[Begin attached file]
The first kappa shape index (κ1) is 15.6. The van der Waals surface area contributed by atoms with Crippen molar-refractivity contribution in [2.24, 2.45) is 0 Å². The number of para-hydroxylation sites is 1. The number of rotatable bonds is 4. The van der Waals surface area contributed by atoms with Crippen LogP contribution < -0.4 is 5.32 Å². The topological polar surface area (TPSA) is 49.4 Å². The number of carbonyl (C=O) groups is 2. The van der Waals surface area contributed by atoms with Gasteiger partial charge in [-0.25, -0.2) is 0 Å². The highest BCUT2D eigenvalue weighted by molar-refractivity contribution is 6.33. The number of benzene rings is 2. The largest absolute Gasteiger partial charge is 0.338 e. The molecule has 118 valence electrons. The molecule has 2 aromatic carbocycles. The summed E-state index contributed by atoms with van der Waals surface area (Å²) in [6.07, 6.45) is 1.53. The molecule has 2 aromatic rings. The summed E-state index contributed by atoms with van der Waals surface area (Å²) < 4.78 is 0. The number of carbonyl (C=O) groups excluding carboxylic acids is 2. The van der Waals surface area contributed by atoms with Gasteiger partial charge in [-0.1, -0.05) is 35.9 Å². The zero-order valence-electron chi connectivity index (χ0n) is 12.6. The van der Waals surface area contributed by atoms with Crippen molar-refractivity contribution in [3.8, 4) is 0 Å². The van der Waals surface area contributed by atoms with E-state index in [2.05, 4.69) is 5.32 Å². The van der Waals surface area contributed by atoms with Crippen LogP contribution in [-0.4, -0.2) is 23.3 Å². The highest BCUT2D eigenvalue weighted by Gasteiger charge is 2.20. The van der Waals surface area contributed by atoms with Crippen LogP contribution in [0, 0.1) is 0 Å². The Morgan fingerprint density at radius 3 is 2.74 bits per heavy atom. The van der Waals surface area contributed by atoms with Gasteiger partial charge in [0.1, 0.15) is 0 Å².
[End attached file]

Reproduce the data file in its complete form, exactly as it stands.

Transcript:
The first kappa shape index (κ1) is 15.6. The van der Waals surface area contributed by atoms with Crippen molar-refractivity contribution in [2.24, 2.45) is 0 Å². The number of para-hydroxylation sites is 1. The number of rotatable bonds is 4. The van der Waals surface area contributed by atoms with Crippen LogP contribution < -0.4 is 5.32 Å². The topological polar surface area (TPSA) is 49.4 Å². The number of carbonyl (C=O) groups is 2. The van der Waals surface area contributed by atoms with Gasteiger partial charge in [-0.25, -0.2) is 0 Å². The highest BCUT2D eigenvalue weighted by molar-refractivity contribution is 6.33. The number of benzene rings is 2. The largest absolute Gasteiger partial charge is 0.338 e. The molecule has 118 valence electrons. The molecule has 2 aromatic carbocycles. The summed E-state index contributed by atoms with van der Waals surface area (Å²) in [6.07, 6.45) is 1.53. The molecule has 2 aromatic rings. The summed E-state index contributed by atoms with van der Waals surface area (Å²) < 4.78 is 0. The number of carbonyl (C=O) groups excluding carboxylic acids is 2. The van der Waals surface area contributed by atoms with Gasteiger partial charge in [-0.1, -0.05) is 35.9 Å². The zero-order valence-electron chi connectivity index (χ0n) is 12.6. The van der Waals surface area contributed by atoms with Crippen molar-refractivity contribution in [3.8, 4) is 0 Å². The van der Waals surface area contributed by atoms with E-state index in [2.05, 4.69) is 5.32 Å². The van der Waals surface area contributed by atoms with Crippen LogP contribution in [-0.4, -0.2) is 23.3 Å². The highest BCUT2D eigenvalue weighted by Gasteiger charge is 2.20. The van der Waals surface area contributed by atoms with Crippen LogP contribution in [0, 0.1) is 0 Å². The Morgan fingerprint density at radius 3 is 2.74 bits per heavy atom. The van der Waals surface area contributed by atoms with Gasteiger partial charge in [0.1, 0.15) is 0 Å².